by Janet Trautwein, CEO and Executive Director of NAHU
As most of you have probably heard, the House of Representatives passed the Senate health reform bill last night, as well as the reconciliation language making changes to that bill. The vote was very close with 38 Democrats voting “no” alongside all of the Republicans on the Senate bill and 33 Democrats voting “no” on the reconciliation “fix” bill. You can see how your member of Congress voted on the Senate bill here, and I hope you will take the time to thank those who voted “no” for their courageous effort.
The good news is that agents and brokers will be very much a part of a reformed health insurance system moving forward. We are still concerned about the minimum loss ratio provisions, which would take effect in 2011, and their impact on agents and brokers as well as the likelihood that they would reduce the ability of insurers to implement innovative programs for health care cost containment. However, we are working on changes and/or a delay to the medical loss ratio provisions as part of the reconciliation process. We will also work with the National Association of Insurance Commissioners (NAIC), which is charged by the legislation with crafting the definitions that will govern the medical loss ratio requirements, as well as with the carriers on the implementation of those provisions over the next year, to hopefully minimize their effect on the private market.
The issue of cost containment is critical, and the bad news is that this bill does practically nothing to reduce the cost of health care, which is the ultimate driver of health insurance costs. We will continue to voice this message on behalf of our members and their clients for whom affordability is the most critical factor.
The next step will be for the Senate to take up the reconciliation language, which we anticipate they will begin tomorrow. In the meantime, the Senate bill has now been passed by both the House and Senate, which means it will become the law of the land as soon as it is signed by the President. Passage of the reconciliation bill in the Senate could be completed this week if no changes are made to the House language, or it could stretch on for weeks if the Senate makes changes that must go back to the House for a final vote. We will, of course, keep you informed of new developments, and will be providing a specific revised timeline on how this will affect you and your employer clients, based on what was passed last night in the reconciliation bill, in the next few days.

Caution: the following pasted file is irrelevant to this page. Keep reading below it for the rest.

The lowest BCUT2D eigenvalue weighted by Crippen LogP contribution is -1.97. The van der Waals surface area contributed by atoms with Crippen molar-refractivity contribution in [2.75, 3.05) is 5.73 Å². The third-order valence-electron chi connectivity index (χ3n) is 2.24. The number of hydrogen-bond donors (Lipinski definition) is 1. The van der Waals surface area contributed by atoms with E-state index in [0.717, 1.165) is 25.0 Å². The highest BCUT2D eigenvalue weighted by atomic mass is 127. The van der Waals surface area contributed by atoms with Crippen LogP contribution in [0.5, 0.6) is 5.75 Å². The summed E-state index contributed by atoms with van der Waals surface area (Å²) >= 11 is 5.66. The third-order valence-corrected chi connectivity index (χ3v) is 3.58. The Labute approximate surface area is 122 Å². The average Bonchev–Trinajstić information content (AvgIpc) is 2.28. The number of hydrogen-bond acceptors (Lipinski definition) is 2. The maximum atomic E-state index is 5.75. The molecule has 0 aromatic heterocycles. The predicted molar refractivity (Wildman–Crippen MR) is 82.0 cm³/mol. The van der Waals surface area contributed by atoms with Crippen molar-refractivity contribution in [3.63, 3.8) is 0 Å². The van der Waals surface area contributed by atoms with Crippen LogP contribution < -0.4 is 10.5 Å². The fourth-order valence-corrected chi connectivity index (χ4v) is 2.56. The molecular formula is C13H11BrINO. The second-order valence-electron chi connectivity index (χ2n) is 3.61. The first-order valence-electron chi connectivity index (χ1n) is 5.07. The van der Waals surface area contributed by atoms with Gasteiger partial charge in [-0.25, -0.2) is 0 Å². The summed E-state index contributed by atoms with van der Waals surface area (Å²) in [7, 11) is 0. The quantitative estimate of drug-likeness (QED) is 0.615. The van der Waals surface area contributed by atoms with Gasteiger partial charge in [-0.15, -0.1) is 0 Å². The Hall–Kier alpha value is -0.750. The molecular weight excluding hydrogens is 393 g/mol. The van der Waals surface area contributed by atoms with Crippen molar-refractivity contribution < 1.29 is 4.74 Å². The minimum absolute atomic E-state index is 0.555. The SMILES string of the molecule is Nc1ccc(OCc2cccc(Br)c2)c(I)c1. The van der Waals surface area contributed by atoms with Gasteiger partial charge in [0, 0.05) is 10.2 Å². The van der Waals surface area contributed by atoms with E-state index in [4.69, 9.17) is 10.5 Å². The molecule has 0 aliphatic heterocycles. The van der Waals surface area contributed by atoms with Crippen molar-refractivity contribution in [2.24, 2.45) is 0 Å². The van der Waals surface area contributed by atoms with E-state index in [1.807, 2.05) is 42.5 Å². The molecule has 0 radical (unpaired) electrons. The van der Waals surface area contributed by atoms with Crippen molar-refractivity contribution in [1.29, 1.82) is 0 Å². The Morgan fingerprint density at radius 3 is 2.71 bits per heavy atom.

In the meantime, we need to address what is in the Senate bill now, and we have prepared two documents we hope you will find helpful. One is our chart showing the Senate bill provisions and what was included in the reconciliation measure, though we ask that you keep in mind that changes proposed in the reconciliation bill are still subject to change. We also have a chart we developed some time ago showing the implementation timeline differences between the House and Senate bills, though only the Senate bill applies now. Again, subject to what happens in the Senate with the reconciliation measure, there may be some changes in the Senate bill timeline based on what is included in the final reconciliation language. Feel free to share these documents with your clients or others who may find them helpful in understanding how to prepare for upcoming changes.
Finally, I want to assure you that even though we are not pleased that this bill passed, it is much better than what was originally proposed. It includes many positive improvements suggested by NAHU, including expanded agent/broker provisions, and it does not include a public plan option. One of the very positive items included in the Senate bill was that significant authority was given to the NAIC in a number of areas to develop uniform guidelines relative to market reform. We have worked closely with the NAIC for many years and expect to be included in their development of these guidelines. The magnitude of the legislation will also require extensive regulatory action from the Department of Health and Human Services, the Center for Medicare and Medicaid Services, the Department of Labor, and the Department of the Treasury. NAHU has always been very involved in the regulatory process and we will be working extensively with the agencies as they develop the ‘rules of the road’ for implementation.
If you have specific implementation questions, please e-mail them to email@example.com. I would also like to ask that you identify any particular issues from a practical perspective that will make the timelines unworkable, or any other information relative to practical application of the new rules. This information will be especially valuable in our work with the NAIC and agencies as they develop regulations.
Thank you for your support of NAHU, and the invaluable contribution you make to your communities all over the United States. Your role in getting and keeping people insured is noticed by many in Congress, which is why you have been included as an important part of the process moving forward.